Both vitamins are abundant in meat, dairy and eggs. In addition, folate is also found in leafy green vegetables, fruits like oranges, tomatoes and mushrooms. Inadequate nutrition, especially a low intake of these foods, may lead to megaloblastic anemia. Vitamin B12 need to bond with intrinsic factor produced in the stomach so that the vitamin-intrinsic factor complex can be absorbed in the small intestine. Failure to absorb vitamin B12 due to intrinsic factor deficiency leads to pernicious anemia. While folate does not need to form this complex to be absorbed into the blood stream, any intestinal disease can affect the absorption.
- Diet. Deficiency of vitamin B12 and folate may be due to starvation, poor dietary habits and vegetarianism (vitamin B12). Folate deficiency is also seen with alcoholism and in infancy.
- Surgery. Gastric (stomach) resection affects vitamin B12 absorption specifically and intestinal resection (particularly the ileum) may lead to both vitamin B12 and folate deficiency.
- Intrinsic factor (IF) deficiency. This may be seen with a functional deficiency of IF as is seen with pernicious anemia or alterations in gastric acidity – hypochlorhydria (anacidity) or hyperchlorhydria (Zollinger-Ellison syndrome).
- Malabsorption states may be associated with physiological and pathological factors including congenital and acquired intestinal disease, inflammation and cancer. This includes conditions like tropical sprue, chronic enteritis, intestinal lymphoma, Whipple disease and scleroderma. Certain drugs like oral contraceptives and anticonvulsants may also affect absorption.
- Increased utilization may be seen in pregnancy due to the demands of the fetus for development.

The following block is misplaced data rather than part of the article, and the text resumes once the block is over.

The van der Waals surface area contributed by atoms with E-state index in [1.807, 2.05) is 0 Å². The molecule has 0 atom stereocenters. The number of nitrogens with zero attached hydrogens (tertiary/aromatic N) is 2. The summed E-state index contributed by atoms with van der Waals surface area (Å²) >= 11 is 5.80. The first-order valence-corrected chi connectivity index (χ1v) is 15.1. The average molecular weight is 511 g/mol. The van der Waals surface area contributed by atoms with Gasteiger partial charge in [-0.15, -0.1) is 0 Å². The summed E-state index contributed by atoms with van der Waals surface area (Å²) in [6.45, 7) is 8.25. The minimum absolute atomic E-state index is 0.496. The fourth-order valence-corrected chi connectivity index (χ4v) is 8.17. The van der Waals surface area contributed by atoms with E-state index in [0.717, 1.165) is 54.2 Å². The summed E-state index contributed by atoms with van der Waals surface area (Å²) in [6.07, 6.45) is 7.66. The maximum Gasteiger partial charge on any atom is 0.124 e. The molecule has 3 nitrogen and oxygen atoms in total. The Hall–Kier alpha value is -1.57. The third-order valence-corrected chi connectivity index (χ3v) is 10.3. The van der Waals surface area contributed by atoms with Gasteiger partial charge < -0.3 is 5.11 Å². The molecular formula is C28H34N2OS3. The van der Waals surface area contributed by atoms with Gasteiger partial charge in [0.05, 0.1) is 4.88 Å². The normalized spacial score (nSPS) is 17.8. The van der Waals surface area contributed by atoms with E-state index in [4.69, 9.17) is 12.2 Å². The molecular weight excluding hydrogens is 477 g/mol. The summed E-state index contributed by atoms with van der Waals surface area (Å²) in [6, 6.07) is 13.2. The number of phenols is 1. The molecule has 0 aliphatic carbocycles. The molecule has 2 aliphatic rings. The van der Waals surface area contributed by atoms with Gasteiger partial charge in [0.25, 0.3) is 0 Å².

- Vitamin loss may be seen with hemodialysis.
- Bacteria. Bacterial overgrowth results in competitive intake as the bacteria may consume the nutrients. This is more likely to occur with blind loop syndrome.
- Parasitic worms like in a fish tapeworm infestation results in competition for the uptake of vitamin B12.
- Medication that blocks or inhibits the action of vitamin B12 and/or folate includes drugs like :
- Metformin (diabetes mellitus)
- Anti-gout medication
- Certain antibiotics
Signs and symptoms
Megaloblastic anemia develops gradually so patients may be asymptomatic for long periods of time. The three most common symptoms are :
- Malaise – general feeling of being unwell
- Parasthesia – abnormal sensations like tingling or pricking of the skin
- Breathlessness – initially short of breath upon moderate activity, later constant breathlessness
Later symptoms like weight loss and fever may develop. Other signs and symptoms include :
Skin and hair
- Abnormal skin pigmentation – a pale yellow (lemon yellow)
- Gray hair – excessive, early graying
- Sore mouth
- Smooth tongue
- Angular cheilosis – cracking at the corner of the mouth
- Vitiligo – whitish patches of skin due to loss of pigmentation (no rash)
Central nervous system
- Poor memory
- Personality changes
- Visual disturbances
- Erectile dysfunction
- Heart failure
Article reviewed by Dr. Greg. Last updated on December 4, 2011